The following conditions must be met:

  • The child must be less than 18-years-old at the time they apply for citizenship;
  • The child must live in France when the application is made, unless they have been adopted by a Frenchman living abroad;
  • The person who adopted the child must have been French at the moment of the adoption itself. 

The process of applying for citizenship is the same as for children born in France to non-French parents, except that you will also need to provide adoption documents. 

What other ways can I get French nationality? 

You don’t have to be born in France to obtain French nationality. 

There are two main alternative routes for applying for citizenship – through residency or through marriage. 

  • Residency 

If you are applying through residency you need to have been resident in France for at least five years.That can be reduced to two years if you have completed postgraduate studies at a French university.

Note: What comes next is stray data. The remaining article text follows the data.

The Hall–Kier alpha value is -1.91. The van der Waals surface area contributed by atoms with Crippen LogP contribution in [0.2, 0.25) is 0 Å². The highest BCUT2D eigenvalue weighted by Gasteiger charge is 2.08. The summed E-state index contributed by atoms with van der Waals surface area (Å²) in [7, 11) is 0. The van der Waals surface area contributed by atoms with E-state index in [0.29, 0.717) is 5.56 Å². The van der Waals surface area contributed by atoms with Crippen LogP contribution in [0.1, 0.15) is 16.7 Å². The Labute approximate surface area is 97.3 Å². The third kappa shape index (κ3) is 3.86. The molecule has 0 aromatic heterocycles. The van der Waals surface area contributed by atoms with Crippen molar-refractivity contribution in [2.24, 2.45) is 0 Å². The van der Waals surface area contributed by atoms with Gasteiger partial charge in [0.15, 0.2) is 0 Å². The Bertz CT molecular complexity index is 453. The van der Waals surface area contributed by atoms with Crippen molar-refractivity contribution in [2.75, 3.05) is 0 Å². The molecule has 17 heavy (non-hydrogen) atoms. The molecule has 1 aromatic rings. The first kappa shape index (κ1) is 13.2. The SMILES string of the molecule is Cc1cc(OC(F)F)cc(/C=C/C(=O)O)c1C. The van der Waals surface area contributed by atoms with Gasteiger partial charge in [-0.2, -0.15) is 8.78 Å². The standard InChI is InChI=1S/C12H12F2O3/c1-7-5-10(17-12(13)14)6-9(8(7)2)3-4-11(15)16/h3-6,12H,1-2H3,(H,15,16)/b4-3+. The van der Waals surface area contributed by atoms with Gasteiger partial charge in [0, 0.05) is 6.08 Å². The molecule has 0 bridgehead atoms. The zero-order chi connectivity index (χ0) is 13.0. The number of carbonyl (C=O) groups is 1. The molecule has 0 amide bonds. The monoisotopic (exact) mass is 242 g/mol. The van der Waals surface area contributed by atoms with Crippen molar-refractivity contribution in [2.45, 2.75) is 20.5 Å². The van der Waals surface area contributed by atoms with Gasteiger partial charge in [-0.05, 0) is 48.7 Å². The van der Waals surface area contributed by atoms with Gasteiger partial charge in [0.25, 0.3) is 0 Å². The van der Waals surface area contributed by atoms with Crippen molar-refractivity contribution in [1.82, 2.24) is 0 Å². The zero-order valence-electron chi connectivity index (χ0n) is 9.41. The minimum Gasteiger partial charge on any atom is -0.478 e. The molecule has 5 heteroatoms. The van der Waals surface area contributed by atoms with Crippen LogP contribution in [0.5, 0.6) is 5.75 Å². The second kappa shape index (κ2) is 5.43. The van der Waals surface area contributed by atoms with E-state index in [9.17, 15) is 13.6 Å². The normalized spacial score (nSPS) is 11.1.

Those applying via residency will also need to prove they can speak French to B1 level, they have an adequate knowledge of France, its culture, history and politics and also show they have integrated into and appreciate the French way of life.

They will need to show they have a clean criminal record (for those who have less than 10 years residence in France) and that their tax payments are up to date, including tax return notices for the three years prior to filing the application for French citizenship. They will also need to prove they are financially sustainable. In other words they have a job or some other form of income.

  • Marriage